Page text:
2013 Chrysler 300: Car Seat Check

Chrysler's largest car is classy and comfortable, and families looking for a sedan that easily accommodates three child-safety seats should add it to their shopping list. The 2013 Chrysler 300 has a roomy backseat and three sets of Latch anchors — one more set than most sedans offer — making it extra versatile when it comes to installing car seats.

How many car seats fit in the second row? Three

What We Like

  • The three top tether anchors on the rear shelf are under hinged plastic covers and were easy to use.
  • There was enough room for three child-safety seats in the second row.
  • The booster was easy to install; the bolstered seat cushions held it snuggly in place. The buckles are on stable bases, making them easy for kids to use.
  • We did not have to move the front-passenger seat forward to make room for our rear-facing infant seat. It was easy to install and had plenty of space.

What We Don't

  • We like that there's an extra set of Latch anchors, but we don't like their placement. They sit a quarter-inch into the seat bight behind stiff leather cushions, so access can be complicated. The middle set is practically on top of the seat belt buckle, blocking access.
  • There was enough room for the rear-facing convertible, but it was complicated to install because of the Latch anchor access.
  • Again, the Latch anchors made the forward-facing convertible seat tough to install. Also, the fixed head restraint pushed the car seat forward a bit, so it was tough to get it settled. The outboard head restraints are fixed; the middle one is removable.






Grading Scale

A: Plenty of room for the car seat and the child; doesn't impact driver or front-passenger legroom. Easy to find and connect to Latch and tether anchors. No fit issues involving head restraint or seat contouring. Easy access to the third row.

B: Plenty of room. One fit or connection issue. Some problems accessing third row.

C: Marginal room. Two fit or connection issues. Difficult to access third row.

D: Insufficient room. Two or more fit or connection issues.

F: Does not fit or is unsafe.

About Cars.com's Car Seat Checks

Editors Jennifer Geiger and Jennifer Newman are certified child safety seat installation technicians.

For the Car Seat Check, we use a Graco SnugRide 30 infant-safety seat, a Britax Roundabout convertible seat and Graco TurboBooster seat. The front seats are adjusted for a 6-foot driver and a 5-foot-8 passenger. The three child seats are installed in the second row. The booster seat sits behind the driver's seat, and the infant and convertible seats are installed behind the front passenger seat.

We also install the forward-facing convertible in the second row's middle seat with the booster and infant seat in the outboard seats to see if three car seats will fit; a child sitting in the booster seat must be able to reach the seat belt buckle. If there's a third row, we install the booster seat and a forward-facing convertible.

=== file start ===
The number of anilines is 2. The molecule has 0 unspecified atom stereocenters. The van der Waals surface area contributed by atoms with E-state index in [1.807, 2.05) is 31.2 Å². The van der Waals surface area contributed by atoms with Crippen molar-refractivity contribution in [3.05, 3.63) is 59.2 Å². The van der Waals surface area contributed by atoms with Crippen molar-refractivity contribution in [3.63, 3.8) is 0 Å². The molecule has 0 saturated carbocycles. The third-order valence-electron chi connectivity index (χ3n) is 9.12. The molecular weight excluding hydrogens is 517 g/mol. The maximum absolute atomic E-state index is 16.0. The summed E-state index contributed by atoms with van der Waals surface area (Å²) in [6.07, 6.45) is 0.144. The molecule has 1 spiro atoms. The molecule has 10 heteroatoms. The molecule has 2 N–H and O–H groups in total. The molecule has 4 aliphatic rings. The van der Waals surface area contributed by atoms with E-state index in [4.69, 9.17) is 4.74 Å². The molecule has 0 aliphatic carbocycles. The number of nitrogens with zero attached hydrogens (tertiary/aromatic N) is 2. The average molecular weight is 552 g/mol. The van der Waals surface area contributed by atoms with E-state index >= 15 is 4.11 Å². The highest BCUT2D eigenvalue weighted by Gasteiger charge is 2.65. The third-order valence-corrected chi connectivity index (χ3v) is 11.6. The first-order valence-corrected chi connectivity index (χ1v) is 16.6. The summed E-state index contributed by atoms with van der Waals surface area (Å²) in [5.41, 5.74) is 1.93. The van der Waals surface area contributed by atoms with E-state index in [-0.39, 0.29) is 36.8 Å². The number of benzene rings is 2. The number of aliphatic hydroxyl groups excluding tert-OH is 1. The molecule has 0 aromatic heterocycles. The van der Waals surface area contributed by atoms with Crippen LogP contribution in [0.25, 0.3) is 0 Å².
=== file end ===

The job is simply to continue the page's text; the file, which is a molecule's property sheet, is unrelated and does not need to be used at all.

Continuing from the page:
Parents should also remember that they can use the Latch system or a seat belt to install a car seat.

Research the 2013 Chrysler 300
More Car Seat Checks
More Safety News


Professor Jeb

Wow, great review.

I'm 2 months away from buying my First 300, and recently found out I'm going to be a father. Wasn't sure if I could fit 2, let alone 3 car seats as I'm a 6'2 big guy.

Thanks again for this!.


One thing that wasn't mentioned, for a Chrysler 300, is the location of the anchor point for a rear facing infant seat. Do you know where this is located under the front seats? I've been looking around and only see pictures of the anchor located for forward facing seats above the rear seats. Anything would help.


@Unoobis - there are no infant (rear facing only) seats that tether, and no North American cars have rear facing tether points. Some infant seats have an anti-rebound bar, and some have a load leg, but none tether. Some North American convertible (rear and front facing) seats, however, do tether rear facing. In these cases, you use the D-ring that is packaged with the convertible (basically a length of seat belt fabric with a metal attachment) to create a rear facing tether point on an immovable point, such as the track of the front seat. You may only do this if the both the car seat and vehicle manufacturers allow it, as it can affect advanced airbags. I recommend avoiding it, honestly, and going with a seat like the Clek ones or the new Britax convertibles, both of which have anti-rebound bars to help manage crash forces for older rear facing children. Please rear face, with or without a tether, until at least 2 but preferably until closer to 4!

Post a Comment 

Please remember a few rules before posting comments:

  • If you don't want people to see your email address, simply type in the URL of your favorite website or leave the field empty.
  • Do not mention specific car dealers by name. Feel free to mention your city, state and brand.
  • Try to be civil to your fellow blog readers. This blog is not a fan or enthusiast forum, it is meant to help people during the car-buying process and during the time between purchases, so shoppers can keep a pulse on the market.
  • Stay on topic. We want to hear your opinions and thoughts, but please only comment about the specified topic in the blog post.
view posting rules

If you have a TypeKey or TypePad account, please Sign In

Search Results

KickingTires Search Results for

Search Kicking Tires

KickingTires iPhone App